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Front Med (Lausanne). 2018 May 31;5:145. doi: 10.3389/fmed.2018.00145. eCollection 2018.

Chronic Diffuse Pain and Functional Gastrointestinal Disorders After Traumatic Stress: Pathophysiology Through a Polyvagal Perspective.

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Traumatic Stress Research Consortium, Kinsey Institute, Indiana University, Bloomington, IN, United States.
Department of Psychiatry, University of North Carolina, Chapel Hill, NC, United States.


Chronic diffuse pain disorders, such as fibromyalgia, and functional gastrointestinal disorders (FGIDs), such as irritable bowel syndrome, place substantial burden on those affected and on the medical system. Despite their sizable impact, their pathophysiology is poorly understood. In contrast to an approach that focuses on the correlation between heart rate variability (HRV) and a specific organ or symptom, we propose that a bio-evolutionary threat-related autonomic response-as outlined in the Polyvagal Theory-may serve as a plausible explanation of how HRV, particularly respiratory sinus arrhythmia (RSA), would index the pathophysiology of these disorders. Evidence comes from: (1) the well-documented atypical autonomic regulation of the heart common to fibromyalgia and irritable bowel syndrome reflected in dampened RSA, (2) the neural architecture that integrates the heart, pain pathways, and the gastrointestinal tract, (3) the common physical co-morbidities shared by chronic diffuse pain and FGIDs, many of which are functionally regulated by the autonomic nervous system, (4) the elevated risk of chronic diffuse pain and FGIDs following traumatic stress or abuse, (5) and the elevated risk of chronic diffuse pain and FGIDs in individuals with anxiety and panic disorders. This novel conceptualization points to a pathogenesis rooted in changes to brain-body autonomic feedback loops in response to evolutionarily-salient threat cues, providing an integrated biopsychosocial model of chronic diffuse pain and FGIDs and suggesting new, non-pharmacological treatment strategies.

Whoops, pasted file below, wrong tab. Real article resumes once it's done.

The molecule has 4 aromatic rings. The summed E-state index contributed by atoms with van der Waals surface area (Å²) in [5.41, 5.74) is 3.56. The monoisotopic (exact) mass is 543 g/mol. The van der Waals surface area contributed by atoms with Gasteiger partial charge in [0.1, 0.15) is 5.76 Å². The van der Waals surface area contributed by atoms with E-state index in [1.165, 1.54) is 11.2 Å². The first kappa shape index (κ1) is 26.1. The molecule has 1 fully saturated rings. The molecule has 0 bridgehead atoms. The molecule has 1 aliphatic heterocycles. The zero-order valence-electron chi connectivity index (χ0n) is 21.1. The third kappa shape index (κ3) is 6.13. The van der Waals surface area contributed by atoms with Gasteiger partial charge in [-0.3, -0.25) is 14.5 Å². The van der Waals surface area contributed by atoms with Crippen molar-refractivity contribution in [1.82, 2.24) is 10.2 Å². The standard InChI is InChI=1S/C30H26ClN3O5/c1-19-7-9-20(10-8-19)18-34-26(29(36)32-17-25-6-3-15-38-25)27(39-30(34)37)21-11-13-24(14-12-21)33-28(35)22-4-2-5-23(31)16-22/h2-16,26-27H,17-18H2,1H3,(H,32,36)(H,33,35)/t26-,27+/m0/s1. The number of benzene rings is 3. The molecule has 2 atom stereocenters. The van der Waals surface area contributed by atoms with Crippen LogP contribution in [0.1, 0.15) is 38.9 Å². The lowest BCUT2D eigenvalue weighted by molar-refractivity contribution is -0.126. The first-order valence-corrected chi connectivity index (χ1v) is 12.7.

chronic pain; fibromyalgia; functional gastrointestinal disorders; heart rate variability; irritable bowel syndrome; polyvagal theory; respiratory sinus arrhythmia; trauma

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